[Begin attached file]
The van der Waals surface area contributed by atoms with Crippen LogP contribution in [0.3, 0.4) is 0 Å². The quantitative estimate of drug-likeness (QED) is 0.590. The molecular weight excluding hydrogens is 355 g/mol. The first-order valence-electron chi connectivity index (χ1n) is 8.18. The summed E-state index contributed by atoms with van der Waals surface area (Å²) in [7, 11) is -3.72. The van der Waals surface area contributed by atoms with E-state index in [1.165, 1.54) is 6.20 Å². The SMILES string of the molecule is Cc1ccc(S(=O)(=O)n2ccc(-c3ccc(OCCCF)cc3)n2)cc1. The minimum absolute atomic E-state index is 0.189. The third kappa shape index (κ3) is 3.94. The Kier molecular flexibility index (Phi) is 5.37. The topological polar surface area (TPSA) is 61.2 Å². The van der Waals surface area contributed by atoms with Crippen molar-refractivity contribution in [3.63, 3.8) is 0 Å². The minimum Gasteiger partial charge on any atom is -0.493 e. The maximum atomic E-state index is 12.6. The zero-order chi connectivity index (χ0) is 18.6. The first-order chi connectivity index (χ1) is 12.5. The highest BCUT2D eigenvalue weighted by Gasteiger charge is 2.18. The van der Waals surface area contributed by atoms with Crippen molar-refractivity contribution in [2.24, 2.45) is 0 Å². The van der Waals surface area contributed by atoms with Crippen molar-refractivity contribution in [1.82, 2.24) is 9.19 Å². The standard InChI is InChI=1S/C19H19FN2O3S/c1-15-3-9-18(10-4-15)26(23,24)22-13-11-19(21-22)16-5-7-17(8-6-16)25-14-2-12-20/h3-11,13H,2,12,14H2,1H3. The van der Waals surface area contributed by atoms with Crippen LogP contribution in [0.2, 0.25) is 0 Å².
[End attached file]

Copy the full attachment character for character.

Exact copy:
The van der Waals surface area contributed by atoms with Crippen LogP contribution in [0.3, 0.4) is 0 Å². The quantitative estimate of drug-likeness (QED) is 0.590. The molecular weight excluding hydrogens is 355 g/mol. The first-order valence-electron chi connectivity index (χ1n) is 8.18. The summed E-state index contributed by atoms with van der Waals surface area (Å²) in [7, 11) is -3.72. The van der Waals surface area contributed by atoms with E-state index in [1.165, 1.54) is 6.20 Å². The SMILES string of the molecule is Cc1ccc(S(=O)(=O)n2ccc(-c3ccc(OCCCF)cc3)n2)cc1. The minimum absolute atomic E-state index is 0.189. The third kappa shape index (κ3) is 3.94. The Kier molecular flexibility index (Phi) is 5.37. The topological polar surface area (TPSA) is 61.2 Å². The van der Waals surface area contributed by atoms with Crippen molar-refractivity contribution in [3.63, 3.8) is 0 Å². The minimum Gasteiger partial charge on any atom is -0.493 e. The maximum atomic E-state index is 12.6. The zero-order chi connectivity index (χ0) is 18.6. The first-order chi connectivity index (χ1) is 12.5. The highest BCUT2D eigenvalue weighted by Gasteiger charge is 2.18. The van der Waals surface area contributed by atoms with Crippen molar-refractivity contribution in [2.24, 2.45) is 0 Å². The van der Waals surface area contributed by atoms with Crippen molar-refractivity contribution in [1.82, 2.24) is 9.19 Å². The standard InChI is InChI=1S/C19H19FN2O3S/c1-15-3-9-18(10-4-15)26(23,24)22-13-11-19(21-22)16-5-7-17(8-6-16)25-14-2-12-20/h3-11,13H,2,12,14H2,1H3. The van der Waals surface area contributed by atoms with Crippen LogP contribution in [0.2, 0.25) is 0 Å².